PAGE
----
CLOSE
Original image

Great Paybacks/Strange Deaths in History: The Earl and the Vengeful Head

Original image


Wikimedia Commons

Rognvald Eysteinsson didn't want to be a Scottish Earl, and his brother paid the price for it.

Eysteinsson, a Viking warrior and sailor, helped Harald Finehair subdue various bands of Viking raiders after they rejected Finehair's authority and union under the kingdom of Norway. Eysteinsson's son Ivar was killed while battling the Viking pirates along the Orkney and Shetland islands off the coast of Scotland, and after the islands were taken by Norway, Finehair gave them to Eysteinsson to claim as Earl. Rognvald didn't want them, so he transferred the title and land to his brother Sigurd.

After establishing his earldom, Sigurd allied with the former Viking warlord Thorstein the Red to expand his influence on the Scottish mainland. Together, they conquered all or part of the territories of Caithness, Moray, Sutherland, Argyll, and Ross. In Moray, Sigurd feuded with the local nobleman Máel Brigte, known as Máel Bucktoothed or Máel Tusk because of his protruding buckteeth.

The two men agreed to meet on the field of battle with 40 men each to settle their territorial disputes. Sigurd ignored their deal and tried to sneak 80 men onto the field. Máel Brigte knew he’d been tricked when he saw that each of Sigurd's horses had two men's legs dangling from its flanks, but rode with his men into battle anyway. Máel Brigte and his troops fought fiercely and killed a number of Sigurd’s men, but were eventually all killed themselves.

Sigurd had his men behead their enemies and strap the heads to their saddles as trophies. Sigurd took Máel Brigte's head for himself, and as he rode back to his stronghold, one of Máel Brigte's buckteeth scratched and cut his leg. The wound quickly became infected and the Tusk had his revenge when Sigurd died soon after.

Original image
IA Collaborative
arrow
Design
Lovely Vintage Manuals Show How to Design for the Human Body
Original image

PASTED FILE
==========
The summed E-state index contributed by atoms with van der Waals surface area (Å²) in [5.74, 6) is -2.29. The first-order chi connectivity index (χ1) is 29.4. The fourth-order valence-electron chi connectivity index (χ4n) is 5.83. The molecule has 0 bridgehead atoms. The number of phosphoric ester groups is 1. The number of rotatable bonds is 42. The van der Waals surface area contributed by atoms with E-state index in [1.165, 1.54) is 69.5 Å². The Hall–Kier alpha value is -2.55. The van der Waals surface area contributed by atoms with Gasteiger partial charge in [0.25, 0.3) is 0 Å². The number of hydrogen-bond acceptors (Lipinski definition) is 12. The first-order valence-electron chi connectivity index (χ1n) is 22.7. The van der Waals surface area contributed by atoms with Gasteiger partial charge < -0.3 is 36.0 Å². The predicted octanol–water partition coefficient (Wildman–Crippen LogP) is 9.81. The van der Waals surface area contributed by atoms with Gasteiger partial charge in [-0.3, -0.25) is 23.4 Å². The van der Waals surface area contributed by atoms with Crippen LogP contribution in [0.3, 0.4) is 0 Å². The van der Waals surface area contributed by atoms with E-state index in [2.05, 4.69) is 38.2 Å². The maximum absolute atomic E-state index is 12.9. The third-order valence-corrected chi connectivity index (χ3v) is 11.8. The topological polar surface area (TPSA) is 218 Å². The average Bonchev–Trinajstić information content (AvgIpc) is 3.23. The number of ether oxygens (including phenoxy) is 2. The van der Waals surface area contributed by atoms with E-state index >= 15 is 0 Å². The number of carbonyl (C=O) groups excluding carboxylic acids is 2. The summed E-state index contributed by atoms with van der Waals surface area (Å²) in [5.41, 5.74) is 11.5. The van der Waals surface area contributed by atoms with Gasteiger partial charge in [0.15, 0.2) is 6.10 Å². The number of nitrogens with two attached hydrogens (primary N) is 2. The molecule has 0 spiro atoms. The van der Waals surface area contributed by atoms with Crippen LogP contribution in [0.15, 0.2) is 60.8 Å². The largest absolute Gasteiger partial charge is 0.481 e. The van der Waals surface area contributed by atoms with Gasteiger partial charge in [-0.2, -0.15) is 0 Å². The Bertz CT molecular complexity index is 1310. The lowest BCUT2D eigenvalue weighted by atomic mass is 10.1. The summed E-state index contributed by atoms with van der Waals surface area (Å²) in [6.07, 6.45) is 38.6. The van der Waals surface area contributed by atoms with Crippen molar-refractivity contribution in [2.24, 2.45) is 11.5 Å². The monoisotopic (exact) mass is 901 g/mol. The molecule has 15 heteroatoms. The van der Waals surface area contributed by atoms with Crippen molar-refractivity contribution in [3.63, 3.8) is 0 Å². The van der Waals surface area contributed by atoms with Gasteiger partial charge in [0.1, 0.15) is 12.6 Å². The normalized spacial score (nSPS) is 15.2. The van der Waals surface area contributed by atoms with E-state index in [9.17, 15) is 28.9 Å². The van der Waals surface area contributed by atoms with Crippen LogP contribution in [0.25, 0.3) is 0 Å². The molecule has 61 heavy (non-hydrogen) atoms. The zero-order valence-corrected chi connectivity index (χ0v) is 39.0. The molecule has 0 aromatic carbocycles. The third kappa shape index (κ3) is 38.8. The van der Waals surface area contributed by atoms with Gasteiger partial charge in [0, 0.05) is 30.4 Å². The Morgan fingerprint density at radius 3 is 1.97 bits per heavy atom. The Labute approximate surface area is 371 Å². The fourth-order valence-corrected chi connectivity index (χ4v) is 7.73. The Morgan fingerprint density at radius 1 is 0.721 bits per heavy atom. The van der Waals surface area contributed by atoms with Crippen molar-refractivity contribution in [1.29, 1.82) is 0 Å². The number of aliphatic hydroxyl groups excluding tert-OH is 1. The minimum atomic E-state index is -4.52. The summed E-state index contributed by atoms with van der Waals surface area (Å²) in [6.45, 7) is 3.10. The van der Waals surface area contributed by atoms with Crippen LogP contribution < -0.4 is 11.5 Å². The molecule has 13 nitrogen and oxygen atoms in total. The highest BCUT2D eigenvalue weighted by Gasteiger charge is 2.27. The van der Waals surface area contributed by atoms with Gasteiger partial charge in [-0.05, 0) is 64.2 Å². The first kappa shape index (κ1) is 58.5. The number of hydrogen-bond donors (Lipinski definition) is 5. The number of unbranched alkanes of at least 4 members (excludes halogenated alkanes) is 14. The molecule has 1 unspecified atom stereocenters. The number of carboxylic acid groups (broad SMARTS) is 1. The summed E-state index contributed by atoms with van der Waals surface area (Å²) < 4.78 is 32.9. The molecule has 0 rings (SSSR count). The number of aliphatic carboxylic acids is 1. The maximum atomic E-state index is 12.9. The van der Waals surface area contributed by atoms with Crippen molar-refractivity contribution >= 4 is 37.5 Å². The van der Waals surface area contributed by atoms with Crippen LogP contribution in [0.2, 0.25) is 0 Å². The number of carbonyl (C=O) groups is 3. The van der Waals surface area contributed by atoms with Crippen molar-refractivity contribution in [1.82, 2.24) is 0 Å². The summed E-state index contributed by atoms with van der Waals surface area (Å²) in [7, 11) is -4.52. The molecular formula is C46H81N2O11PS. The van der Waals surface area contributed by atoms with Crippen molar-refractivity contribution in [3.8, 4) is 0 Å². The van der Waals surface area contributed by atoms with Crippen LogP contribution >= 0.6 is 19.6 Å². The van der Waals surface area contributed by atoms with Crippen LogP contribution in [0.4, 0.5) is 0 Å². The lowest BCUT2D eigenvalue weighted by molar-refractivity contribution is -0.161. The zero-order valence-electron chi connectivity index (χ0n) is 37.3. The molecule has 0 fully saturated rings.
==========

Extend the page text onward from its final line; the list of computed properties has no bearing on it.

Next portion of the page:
IA Collaborative

If you're designing something for people to hold and use, you probably want to make sure that it will fit a normal human. You don't want to make a cell phone that people can't hold in their hands (mostly) or a vacuum that will have you throwing out your back every time you clean the house. Ergonomics isn't just for your office desk setup; it's for every product you physically touch.

In the mid-1970s, the office of legendary industrial designer Henry Dreyfuss created a series of manuals for designers working on products that involved the human body. And now, the rare Humanscale manuals from Henry Dreyfuss Associates are about to come back into print with the help of a Kickstarter campaign from a contemporary design firm. Using the work of original Henry Dreyfuss Associates designers Niels Diffrient and Alvin R. Tilley, the guides are getting another life with the help of the Chicago-based design consultancy IA Collaborative.

A Humanscale page illustrates human strength statistics.

The three Humanscale Manuals, published between 1974 and 1981 but long out-of-print, covered 18 different types of human-centric design categories, like typical body measurements, how people stand in public spaces, how hand and foot controls should work, and how to design for wheelchair users within legal requirements. In the mid-20th century, the ergonomics expertise of Dreyfuss and his partners was used in the development of landmark products like the modern telephones made by Bell Labs, the Polaroid camera, Honeywell's round thermostat, and the Hoover vacuum.